Saint of the Day, september 22: Saint Lorenzo Ruiz and Companions
Saint Lorenzo Ruiz and Companions’ Story: Lorenzo was born in Manila of a Chinese father and a Filipino mother, both Christians. Thus he learned Chinese and Tagalog from them, and Spanish from the Dominicans whom he served as altar boy and sacristan
He became a professional calligrapher, transcribing documents in beautiful penmanship. He was a full member of the Confraternity of the Holy Rosary under Dominican auspices. He married and had two sons and a daughter.
Lorenzo’s life took an abrupt turn when he was accused of murder.
Nothing further is known except the statement of two Dominicans that “he was sought by the authorities on account of a homicide to which he was present or which was attributed to him.”
At that time, three Dominican priests, Antonio Gonzalez, Guillermo Courtet, and Miguel de Aozaraza, were about to sail to Japan in spite of a violent persecution there.
With them was a Japanese priest, Vicente Shiwozuka de la Cruz, and a layman named Lazaro, a leper.
Lorenzo Ruiz, having taken asylum with them, was allowed to accompany them. But only when they were at sea did he learn that they were going to Japan
They landed at Okinawa. Lorenzo could have gone on to Formosa, but, he reported, “I decided to stay with the Fathers, because the Spaniards would hang me there.”
In Japan they were soon found out, arrested, and taken to Nagasaki.
The site of wholesale bloodshed when the atomic bomb was dropped had known tragedy before.
The 50,000 Catholics who once lived there were dispersed or killed by persecution.
They were subjected to an unspeakable kind of torture: After huge quantities of water were forced down their throats, they were made to lie down.
Long boards were placed on their stomachs and guards then stepped on the ends of the boards, forcing the water to spurt violently from mouth, nose and ears.
The superior, Fr. Gonzalez, died after some days. Both Fr. Shiwozuka and Lazaro broke under torture, which included the insertion of bamboo needles under their fingernails. But both were brought back to courage by their companions.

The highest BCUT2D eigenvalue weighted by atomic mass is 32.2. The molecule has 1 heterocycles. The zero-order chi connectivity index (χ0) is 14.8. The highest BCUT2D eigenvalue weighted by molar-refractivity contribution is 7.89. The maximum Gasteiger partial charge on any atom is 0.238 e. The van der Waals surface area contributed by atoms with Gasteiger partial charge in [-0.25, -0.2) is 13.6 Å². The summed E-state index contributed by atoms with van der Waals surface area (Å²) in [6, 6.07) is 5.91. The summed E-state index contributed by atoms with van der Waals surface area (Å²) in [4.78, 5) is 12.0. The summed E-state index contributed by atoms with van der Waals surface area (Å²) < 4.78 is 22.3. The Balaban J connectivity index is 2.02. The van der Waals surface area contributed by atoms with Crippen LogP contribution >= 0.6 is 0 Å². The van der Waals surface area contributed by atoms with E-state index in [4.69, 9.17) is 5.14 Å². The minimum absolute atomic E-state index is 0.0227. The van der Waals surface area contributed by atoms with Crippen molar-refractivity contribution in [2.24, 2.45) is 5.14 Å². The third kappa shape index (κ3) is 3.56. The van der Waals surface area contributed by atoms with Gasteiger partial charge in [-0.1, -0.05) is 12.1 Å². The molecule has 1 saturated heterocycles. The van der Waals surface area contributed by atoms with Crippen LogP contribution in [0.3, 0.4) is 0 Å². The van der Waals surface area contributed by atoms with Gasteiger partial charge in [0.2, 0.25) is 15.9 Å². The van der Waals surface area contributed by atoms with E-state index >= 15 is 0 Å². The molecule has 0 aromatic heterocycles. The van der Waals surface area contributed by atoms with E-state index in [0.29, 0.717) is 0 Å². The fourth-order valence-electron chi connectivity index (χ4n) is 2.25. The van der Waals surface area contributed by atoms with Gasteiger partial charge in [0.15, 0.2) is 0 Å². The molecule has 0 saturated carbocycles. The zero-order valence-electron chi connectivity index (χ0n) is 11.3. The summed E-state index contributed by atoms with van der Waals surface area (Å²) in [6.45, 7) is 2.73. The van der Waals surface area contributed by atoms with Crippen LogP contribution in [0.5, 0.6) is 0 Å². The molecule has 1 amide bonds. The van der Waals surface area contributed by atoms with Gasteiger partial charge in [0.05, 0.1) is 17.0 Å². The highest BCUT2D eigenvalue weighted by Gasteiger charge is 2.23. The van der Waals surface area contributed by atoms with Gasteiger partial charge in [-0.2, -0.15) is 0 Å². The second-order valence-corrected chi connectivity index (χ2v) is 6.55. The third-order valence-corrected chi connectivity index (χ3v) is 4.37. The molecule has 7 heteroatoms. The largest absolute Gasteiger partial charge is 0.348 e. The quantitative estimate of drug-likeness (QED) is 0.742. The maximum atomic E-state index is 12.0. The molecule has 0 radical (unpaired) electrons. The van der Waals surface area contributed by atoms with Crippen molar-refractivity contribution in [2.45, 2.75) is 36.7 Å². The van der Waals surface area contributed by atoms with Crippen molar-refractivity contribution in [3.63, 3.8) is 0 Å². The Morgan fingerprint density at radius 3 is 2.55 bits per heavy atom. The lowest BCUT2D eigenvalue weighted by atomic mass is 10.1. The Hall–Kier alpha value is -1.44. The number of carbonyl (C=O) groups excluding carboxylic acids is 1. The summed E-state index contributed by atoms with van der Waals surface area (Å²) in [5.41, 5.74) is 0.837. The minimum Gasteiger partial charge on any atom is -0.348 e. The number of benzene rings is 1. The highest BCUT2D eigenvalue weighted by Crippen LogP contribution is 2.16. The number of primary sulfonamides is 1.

In Lorenzo’s moment of crisis, he asked the interpreter, “I would like to know if, by apostatizing, they will spare my life.”
The interpreter was noncommittal, but in the ensuing hours Lorenzo felt his faith grow strong. He became bold, even audacious, with his interrogators.
The five were put to death by being hanged upside down in pits.
Boards fitted with semi-circular holes were fitted around their waists and stones put on top to increase the pressure.
They were tightly bound, to slow circulation and prevent a speedy death.
They were allowed to hang for three days.
By that time Lorenzo and Lazaro were dead. Still alive, the three priests were then beheaded.
In 1987, Pope John Paul II canonized these six and 10 others: Asians and Europeans, men and women, who spread the faith in the Philippines, Formosa, and Japan.
Lorenzo Ruiz is the first canonized Filipino martyr
The liturgical feast of Saint Lorenzo Ruiz and Companions is celebrated on September 28.
Saint Of The Day, September 21: Saint Matthew
Saints Of The Day For September 20: Saints Andrew Kim Taegon, Paul Chong Hasang, And Companions
Saint Of The Day, September 19: Saint Januarius
Saint Of The Day, September 18: Saint Joseph Of Cupertino
Economy Of Francesco: Intergenerational Dialogue Will Culminate In Assisi With A Meeting With Pope Francis
The Taliban’s Afghanistan: Paying The Bill For Barbarism Are Artists, Women, But Above All The Afghan People
The Courage Of Francis?: “It Is Meeting The Sultan To Tell Him: We Don’t Need You”
Sister Alessandra Smerilli On ‘Making Space For Courage’: Analysing The Existing Economic Model And Hope In Young People